Despite a blip, North Europe container spot rates are still heading south
The North Europe component of the Freightos Baltic Index (FBX) unexpectedly jumped 9% today. This propelled ...
Despite a softening in demand, container spot rates from Asia to North Europe could be set to spike in the coming weeks, as North European hub ports suffer chronic yard congestion as well as threats of industrial action by dockers.
According to the Ningbo Containerized Freight Index (NCFI) commentary, freight rates from Asia to Europe reflected “stable supply and demand fundamentals in the market” and were therefore virtually unchanged on the week.
Readings for North Europe from the FBX, WCI and XSI indices were $10,692, $9,799 and $10,414 per 40 ft respectively, albeit that for now carriers are not demanding premium fees for equipment and guaranteed shipment on top.
Notwithstanding the latest data from CTS, showing a slump of 8% for European imports in April, the main North European container hub ports have become overwhelmed with import boxes and are suffering yard density numbers of 80% to 90%.
This week saw the 2M partners Maersk and MSC decide to add an extra import call at Zeebrugge for two of their Asia – North Europe loops in order to ease the pressure on their saturated Antwerp and Rotterdam terminals.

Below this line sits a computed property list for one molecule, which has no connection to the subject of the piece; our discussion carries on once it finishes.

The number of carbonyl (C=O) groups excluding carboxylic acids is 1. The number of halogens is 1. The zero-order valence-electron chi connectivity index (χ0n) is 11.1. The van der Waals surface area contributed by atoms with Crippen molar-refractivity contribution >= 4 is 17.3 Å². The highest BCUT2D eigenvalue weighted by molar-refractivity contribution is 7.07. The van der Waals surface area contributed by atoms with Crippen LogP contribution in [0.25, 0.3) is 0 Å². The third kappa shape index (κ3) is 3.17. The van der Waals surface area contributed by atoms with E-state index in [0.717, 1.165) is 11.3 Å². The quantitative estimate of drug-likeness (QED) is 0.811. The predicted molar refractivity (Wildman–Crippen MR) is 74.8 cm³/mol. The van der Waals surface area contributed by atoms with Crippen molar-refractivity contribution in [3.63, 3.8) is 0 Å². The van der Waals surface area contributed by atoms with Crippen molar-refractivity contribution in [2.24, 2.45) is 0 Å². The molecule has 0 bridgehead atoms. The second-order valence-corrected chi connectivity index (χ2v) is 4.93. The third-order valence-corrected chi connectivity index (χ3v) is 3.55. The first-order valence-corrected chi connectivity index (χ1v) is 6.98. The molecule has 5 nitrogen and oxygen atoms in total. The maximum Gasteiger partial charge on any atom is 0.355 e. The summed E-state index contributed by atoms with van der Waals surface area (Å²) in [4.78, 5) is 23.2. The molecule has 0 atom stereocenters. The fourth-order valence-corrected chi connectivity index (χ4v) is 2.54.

However, “warning strikes” by dockers at north German container ports this week, and the threat of increased industrial action at those ports and other North European hubs, as unions endeavour to drive through inflation-beating wage increases, does not bode well for the supply chain for the upcoming peak season.
Meanwhile, the CTS data for North American ports was surprisingly robust for April recording a gain of 1%.
“We’re in for a busy summer at the ports,” said US National Retail Federation vice president for supply chain and customs policy, Jonathan Gold.
Container spot rates on the transpacific were stable after some weakening in recent weeks with, for example, the FBX US west coast component edging down slightly at $9,588 per 40 ft.
Moreover, with the ending of the annual contract season, carriers appear to have succeeded in locking BCOs into significantly increased deals. Ocean freight benchmarking firm Xeneta recorded a massive 205% year-on-year jump in its long-term rate index for the tradelane.
Elsewhere, on the transatlantic the FBX recorded a 12% leap in its North Europe to US east coast spot this week to $9,382 per 40 ft.
To put this into context, the FBX reading for the tradelane 18 months ago was about $1,800 per 40 ft, representing a huge 420% increase for shippers on the route.